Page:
At 04:38 AM 1/23/97 -0800, Tim Bray wrote:
>believed, and still do, strongly, that it would be useful for there
>to be a standard way for an object to assert "Here is the canonical
>address which I request to be used in retrieving the object you are now
>reading". Use in hot-lists and by crawlers being just two obvious
>applications. I think this would be a highly useful, cheap-to-specify,
>easy-to-implement item to put in XML-LINK.
>Any reason not to do this? - Tim
The only time I can see this being a problem is when an object *doesn't
have* a cannonical position, or the one it has changes frequently. But
even then, you can use indirection (e.g., FPIs or URNs) to hide the change
in actual location.
I know the issue of putting document's public indentifiers inside them has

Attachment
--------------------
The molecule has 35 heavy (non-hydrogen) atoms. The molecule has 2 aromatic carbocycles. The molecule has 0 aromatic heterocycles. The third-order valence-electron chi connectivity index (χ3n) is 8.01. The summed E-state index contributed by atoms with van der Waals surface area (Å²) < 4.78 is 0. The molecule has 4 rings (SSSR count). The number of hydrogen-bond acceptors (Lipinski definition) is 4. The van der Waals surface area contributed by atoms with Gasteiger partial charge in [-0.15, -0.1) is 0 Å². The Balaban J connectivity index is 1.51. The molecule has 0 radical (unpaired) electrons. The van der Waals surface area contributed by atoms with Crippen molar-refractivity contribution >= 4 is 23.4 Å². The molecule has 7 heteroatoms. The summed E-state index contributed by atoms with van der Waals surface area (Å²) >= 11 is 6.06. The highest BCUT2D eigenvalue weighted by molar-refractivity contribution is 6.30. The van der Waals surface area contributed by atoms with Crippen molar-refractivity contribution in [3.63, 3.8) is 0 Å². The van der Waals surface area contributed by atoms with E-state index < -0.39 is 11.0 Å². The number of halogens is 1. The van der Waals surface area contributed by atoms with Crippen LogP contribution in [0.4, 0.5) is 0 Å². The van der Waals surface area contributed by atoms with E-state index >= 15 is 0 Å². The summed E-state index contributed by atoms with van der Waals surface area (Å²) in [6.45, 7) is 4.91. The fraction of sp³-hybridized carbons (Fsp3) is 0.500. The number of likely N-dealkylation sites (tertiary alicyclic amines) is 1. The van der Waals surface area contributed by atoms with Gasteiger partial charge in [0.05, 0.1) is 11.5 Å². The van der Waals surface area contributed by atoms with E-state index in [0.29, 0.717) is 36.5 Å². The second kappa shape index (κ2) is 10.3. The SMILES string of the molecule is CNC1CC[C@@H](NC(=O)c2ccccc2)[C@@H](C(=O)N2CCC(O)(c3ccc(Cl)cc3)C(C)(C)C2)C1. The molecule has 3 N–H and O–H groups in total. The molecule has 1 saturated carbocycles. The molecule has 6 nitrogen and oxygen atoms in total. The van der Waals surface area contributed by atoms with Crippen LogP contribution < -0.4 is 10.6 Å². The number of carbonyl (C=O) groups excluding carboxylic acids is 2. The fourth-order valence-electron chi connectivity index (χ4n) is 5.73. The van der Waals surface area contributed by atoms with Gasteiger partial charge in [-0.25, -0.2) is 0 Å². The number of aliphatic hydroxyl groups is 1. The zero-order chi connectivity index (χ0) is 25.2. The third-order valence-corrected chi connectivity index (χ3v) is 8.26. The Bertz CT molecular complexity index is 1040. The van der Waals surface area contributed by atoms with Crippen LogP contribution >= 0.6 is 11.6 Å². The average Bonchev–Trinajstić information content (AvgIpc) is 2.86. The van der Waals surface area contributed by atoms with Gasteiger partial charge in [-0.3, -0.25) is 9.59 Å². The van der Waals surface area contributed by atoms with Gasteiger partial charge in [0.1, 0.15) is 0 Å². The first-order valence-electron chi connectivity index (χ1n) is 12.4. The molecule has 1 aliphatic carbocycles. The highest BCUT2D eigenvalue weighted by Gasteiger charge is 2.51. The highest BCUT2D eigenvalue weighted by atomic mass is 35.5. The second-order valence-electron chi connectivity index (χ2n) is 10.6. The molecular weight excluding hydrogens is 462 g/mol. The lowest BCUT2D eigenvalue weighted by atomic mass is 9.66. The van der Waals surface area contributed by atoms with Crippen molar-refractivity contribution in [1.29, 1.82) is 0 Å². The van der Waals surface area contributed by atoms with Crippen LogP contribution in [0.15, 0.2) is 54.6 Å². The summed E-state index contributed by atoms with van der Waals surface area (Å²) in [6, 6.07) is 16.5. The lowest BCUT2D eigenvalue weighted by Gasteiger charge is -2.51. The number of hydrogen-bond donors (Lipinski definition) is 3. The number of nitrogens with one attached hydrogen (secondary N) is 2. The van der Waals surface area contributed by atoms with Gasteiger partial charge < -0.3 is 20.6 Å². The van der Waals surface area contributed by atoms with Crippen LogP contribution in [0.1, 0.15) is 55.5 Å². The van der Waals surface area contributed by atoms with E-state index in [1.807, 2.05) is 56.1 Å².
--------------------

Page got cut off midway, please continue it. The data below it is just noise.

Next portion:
been discussed in some forum in the past (I dimly remember discussing it
with Steve DeRose). One problem with SGML is that document entities are
not self describing in that they don't normally carry their own canonical
names with them (i.e., their public identifiers). Thus, you must always
have some other object that catalogs documents (i.e., a document management
system, even if it's only an SGML Open catalog that lists all the documents
in the "system". Of course, when the system is unbounded, that's a bit
Let me add to this question: should the SGML standard add syntax to bind
document entities to their external identifiers (which would, by the
definition of external identifier, include both system IDs (and thus,
potentially, URLs or URNs) and publid identifiers)?
W. Eliot Kimber (firstname.lastname@example.org)
Senior SGML Consulting Engineer, Highland Consulting
2200 North Lamar Street, Suite 230, Dallas, Texas 75202
+1-214-953-0004 +1-214-953-3152 fax
http://www.isogen.com (work) http://www.drmacro.com (home)
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